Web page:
Revenue Insurance: Covering Yield and Price Risks. Basic Requirements from an Insurance perspective
Managing price risk with crop revenue insurance has attracted much attention in recent years, with only two successful schemes (USA and Canada) indicating the factors most critical for success: ample regional yield-price information, effective ways of price discovery and – most importantly – extensive public support, both for regulation and finances.
Unseasonal rains and intense hailstorm along with stormy winds destroyed ready to harvest crop in Aurangabad district of Maharashtra, bringing misery to farmers. The storm comes as a setback especially to the farmers whose hard work has been ruined as most of the ready to harvest crops including rabbi, wheat, jawar, gram has completely been destroyed.
São Paulo's mango growers are facing difficult times as they are having serious productivity problems because of the weather. Additionally, the low production has also affected prices. The intense cold weather and last year’s rains affected production, so producers might have losses of up to 50%. This year's harvest would be much lower than the last one. The last harvest amounted to 500 tons of mango, while this year's production is not expected to exceed 250 tons.
Iowa State University Extension climatologist is forecasting a 166 bushel per acre national average corn yield for 2014, but in the coming months that could change. Sea surface temperatures that are warmer than normal indicate an El Nino condition that calls "the friend of the Midwest farmer." El Nino generally brings mild growing conditions with a 70 percent change of an above trend line yield. When the ocean temperatures cool, it brings a La Nina condition with harsher Midwest winters and summers.
As the flooding covering huge areas of farmland in the south of England and elsewhere caused by the record rainfall over the winter months recedes, farmers are counting the cost in terms of damage to crops, stock machinery and buildings, infrastructure such as damaged flood defences, riverbanks, fences, gates and so on. Insurance claims from the flooding are expected to run into hundreds of millions of pounds.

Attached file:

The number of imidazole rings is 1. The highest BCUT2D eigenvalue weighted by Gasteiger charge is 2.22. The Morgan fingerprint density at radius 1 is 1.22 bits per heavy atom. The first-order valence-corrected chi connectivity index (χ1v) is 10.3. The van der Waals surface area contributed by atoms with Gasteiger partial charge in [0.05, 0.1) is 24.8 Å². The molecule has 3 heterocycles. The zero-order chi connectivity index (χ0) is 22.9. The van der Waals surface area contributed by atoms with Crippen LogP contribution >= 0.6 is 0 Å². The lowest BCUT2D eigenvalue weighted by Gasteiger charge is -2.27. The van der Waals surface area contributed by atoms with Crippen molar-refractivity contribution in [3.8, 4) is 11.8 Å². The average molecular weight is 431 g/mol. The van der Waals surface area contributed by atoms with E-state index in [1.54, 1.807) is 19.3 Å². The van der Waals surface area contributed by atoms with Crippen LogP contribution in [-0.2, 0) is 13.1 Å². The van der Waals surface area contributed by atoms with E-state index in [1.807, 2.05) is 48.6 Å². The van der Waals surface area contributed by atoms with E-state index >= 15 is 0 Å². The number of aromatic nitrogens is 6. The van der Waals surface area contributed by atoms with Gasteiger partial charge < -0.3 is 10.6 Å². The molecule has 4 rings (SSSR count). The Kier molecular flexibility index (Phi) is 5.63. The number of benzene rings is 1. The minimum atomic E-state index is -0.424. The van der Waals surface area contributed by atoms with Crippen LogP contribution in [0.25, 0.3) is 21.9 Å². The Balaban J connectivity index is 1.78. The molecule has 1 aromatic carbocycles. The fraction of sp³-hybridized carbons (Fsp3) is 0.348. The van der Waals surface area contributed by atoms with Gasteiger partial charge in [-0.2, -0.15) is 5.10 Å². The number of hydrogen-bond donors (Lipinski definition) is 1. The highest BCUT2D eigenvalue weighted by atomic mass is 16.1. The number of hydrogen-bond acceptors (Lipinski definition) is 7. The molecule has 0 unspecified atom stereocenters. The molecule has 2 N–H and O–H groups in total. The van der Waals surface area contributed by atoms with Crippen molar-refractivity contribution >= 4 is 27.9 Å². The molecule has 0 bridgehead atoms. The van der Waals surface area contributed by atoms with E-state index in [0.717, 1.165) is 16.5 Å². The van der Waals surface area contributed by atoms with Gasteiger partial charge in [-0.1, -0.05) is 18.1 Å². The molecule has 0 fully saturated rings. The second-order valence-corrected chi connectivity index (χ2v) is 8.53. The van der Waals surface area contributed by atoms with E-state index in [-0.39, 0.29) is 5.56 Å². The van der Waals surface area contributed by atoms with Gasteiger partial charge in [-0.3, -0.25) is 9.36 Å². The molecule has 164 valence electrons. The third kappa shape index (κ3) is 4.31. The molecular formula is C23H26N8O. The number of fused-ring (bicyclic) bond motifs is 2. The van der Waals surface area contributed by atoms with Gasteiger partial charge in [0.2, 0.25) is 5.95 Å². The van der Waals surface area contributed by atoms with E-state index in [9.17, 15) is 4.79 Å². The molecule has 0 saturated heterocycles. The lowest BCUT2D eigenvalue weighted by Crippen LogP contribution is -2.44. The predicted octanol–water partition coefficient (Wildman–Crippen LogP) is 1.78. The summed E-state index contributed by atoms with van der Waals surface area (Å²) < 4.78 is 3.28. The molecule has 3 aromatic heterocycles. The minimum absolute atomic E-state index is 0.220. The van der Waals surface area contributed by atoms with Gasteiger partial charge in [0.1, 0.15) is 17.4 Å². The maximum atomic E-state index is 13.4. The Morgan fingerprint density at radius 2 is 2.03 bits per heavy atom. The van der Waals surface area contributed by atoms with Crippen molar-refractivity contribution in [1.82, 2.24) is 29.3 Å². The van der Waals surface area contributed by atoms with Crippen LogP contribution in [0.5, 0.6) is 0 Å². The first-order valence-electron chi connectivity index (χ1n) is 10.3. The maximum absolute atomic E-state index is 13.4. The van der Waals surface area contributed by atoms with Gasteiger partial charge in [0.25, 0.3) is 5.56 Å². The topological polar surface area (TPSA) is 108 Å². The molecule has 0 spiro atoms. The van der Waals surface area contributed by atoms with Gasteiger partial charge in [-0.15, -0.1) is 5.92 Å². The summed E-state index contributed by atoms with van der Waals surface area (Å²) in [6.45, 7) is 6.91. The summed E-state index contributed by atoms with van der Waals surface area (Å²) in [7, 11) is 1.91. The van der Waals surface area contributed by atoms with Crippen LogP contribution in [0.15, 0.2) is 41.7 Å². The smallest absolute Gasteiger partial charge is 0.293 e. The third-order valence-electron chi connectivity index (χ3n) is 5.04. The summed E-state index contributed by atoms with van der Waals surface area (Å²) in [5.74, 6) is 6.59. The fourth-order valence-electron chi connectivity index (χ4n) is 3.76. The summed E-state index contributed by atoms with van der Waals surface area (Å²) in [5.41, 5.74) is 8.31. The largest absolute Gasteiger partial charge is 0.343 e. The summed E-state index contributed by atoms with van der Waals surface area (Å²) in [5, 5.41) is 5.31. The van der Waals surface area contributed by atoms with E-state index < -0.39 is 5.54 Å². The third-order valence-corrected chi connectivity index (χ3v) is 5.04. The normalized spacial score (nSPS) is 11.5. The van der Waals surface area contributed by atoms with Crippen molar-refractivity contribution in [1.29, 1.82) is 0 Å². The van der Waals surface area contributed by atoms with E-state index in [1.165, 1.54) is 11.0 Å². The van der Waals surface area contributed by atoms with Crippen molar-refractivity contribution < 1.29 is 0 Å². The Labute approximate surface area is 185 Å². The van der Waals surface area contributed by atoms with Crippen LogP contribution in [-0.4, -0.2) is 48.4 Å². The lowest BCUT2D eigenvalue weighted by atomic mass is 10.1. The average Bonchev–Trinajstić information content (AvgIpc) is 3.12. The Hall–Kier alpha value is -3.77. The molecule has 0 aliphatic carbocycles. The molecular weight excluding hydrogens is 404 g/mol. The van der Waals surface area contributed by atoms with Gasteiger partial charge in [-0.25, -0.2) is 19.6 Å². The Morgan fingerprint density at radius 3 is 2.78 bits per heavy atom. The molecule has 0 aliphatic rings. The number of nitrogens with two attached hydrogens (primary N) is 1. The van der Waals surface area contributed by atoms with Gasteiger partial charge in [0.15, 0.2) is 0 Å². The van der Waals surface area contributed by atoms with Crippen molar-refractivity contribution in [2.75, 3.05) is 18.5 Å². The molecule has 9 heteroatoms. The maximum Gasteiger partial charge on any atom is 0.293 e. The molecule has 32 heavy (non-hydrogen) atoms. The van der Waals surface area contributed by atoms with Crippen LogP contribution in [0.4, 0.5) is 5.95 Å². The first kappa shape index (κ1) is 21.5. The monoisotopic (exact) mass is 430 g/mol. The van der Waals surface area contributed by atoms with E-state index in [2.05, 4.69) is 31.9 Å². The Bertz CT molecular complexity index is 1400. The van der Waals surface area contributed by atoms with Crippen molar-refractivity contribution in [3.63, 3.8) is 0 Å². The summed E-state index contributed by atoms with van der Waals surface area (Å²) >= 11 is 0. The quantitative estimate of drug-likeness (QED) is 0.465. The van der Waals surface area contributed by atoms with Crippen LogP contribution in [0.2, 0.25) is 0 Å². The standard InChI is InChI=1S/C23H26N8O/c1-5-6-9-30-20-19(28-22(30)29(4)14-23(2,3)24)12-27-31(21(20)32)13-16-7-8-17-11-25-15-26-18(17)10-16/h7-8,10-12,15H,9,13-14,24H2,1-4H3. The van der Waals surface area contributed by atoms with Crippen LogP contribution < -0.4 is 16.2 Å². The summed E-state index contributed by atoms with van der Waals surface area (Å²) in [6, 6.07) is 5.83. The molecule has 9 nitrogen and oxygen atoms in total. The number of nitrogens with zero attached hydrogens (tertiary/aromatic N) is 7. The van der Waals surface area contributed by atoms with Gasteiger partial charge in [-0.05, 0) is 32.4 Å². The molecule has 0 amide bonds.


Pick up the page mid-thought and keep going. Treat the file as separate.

The recent unseasonal rain has caused heavy damage to Kesar mango crops in Marathwada region, growers have estimated that almost 50% of the fruit has been lost and it will affect their export target. The summer delight may not even be seen in large numbers in the local markets. The areas affected by rain will witness a 50% dip in annual mango production, while those affected by hailstones will lose their entire crop. Kesar mango-growing areas in Paithan and Sillod in Aurangabad district are the worst-affected by the rough weather.
Excessive cold and the prospects of freeze-thaw issues in the southern Plains are adding to wheat market uncertainty heading into the spring. Freeze damage is possible in western North Dakota, with insufficient snow cover and frost depth at 7 feet into the ground, affecting water lines on farms. North Dakota winter wheat can’t be insured until spring, to prove that it could be a viable stand. If the wheat doesn’t survive, farmers can shift to a spring wheat crop or something else.
On March 6, at 2:00 p.m. Eastern free webinar hosted by Purdue’s Center for Commercial Agriculture – 2014 Crop Insurance Decisions will be held. Purdue Economists Roman Keeney, Michael Langemeier and Jim Mintert will lead the webinar and review the 2014 crop insurance decisions faced by Midwest corn and soybean producers. Experts will provide insight regarding how to choose coverage that best fits your farming operation. They will also provide a brief overview of the new Farm Bill, focusing on the new Price Loss Coverage (PLC) and Agriculture Risk Coverage (ARC) that will be available in the future.
The National Center for Appropriate Technology (NCAT) and the National Sustainable Agriculture Coalition (NSAC) will host an important national webinar on Jan. 23, to discuss the U.S. Department of Agriculture's (USDA) recent efforts to assure greater uniformity and clarity on its policy related to farmers who currently grow cover crops or may grow them in the future. The webinar is primarily geared toward providing answers to questions from farmers and farm organizations, but participation is open to all, including certified crop advisors, crop insurance agents, and others.
Currently Ukrainian insurance companies are actively insuring winter crops. Contracts are signed mainly for wintering period until spring. In Western Ukraine experts visited fields of potential clients. At some fields canola is overgrown and such crop has minimal chances to survive winter. Pictures 15.05.2012 Ukraine - Drought at the East of Ukraine, winter wheat suffers
Experts conducted surveys of winter wheat at the East of Ukraine. They established impact of drought. The soil does not have the sufficient amount of moisture which can be the reason of crop kill.
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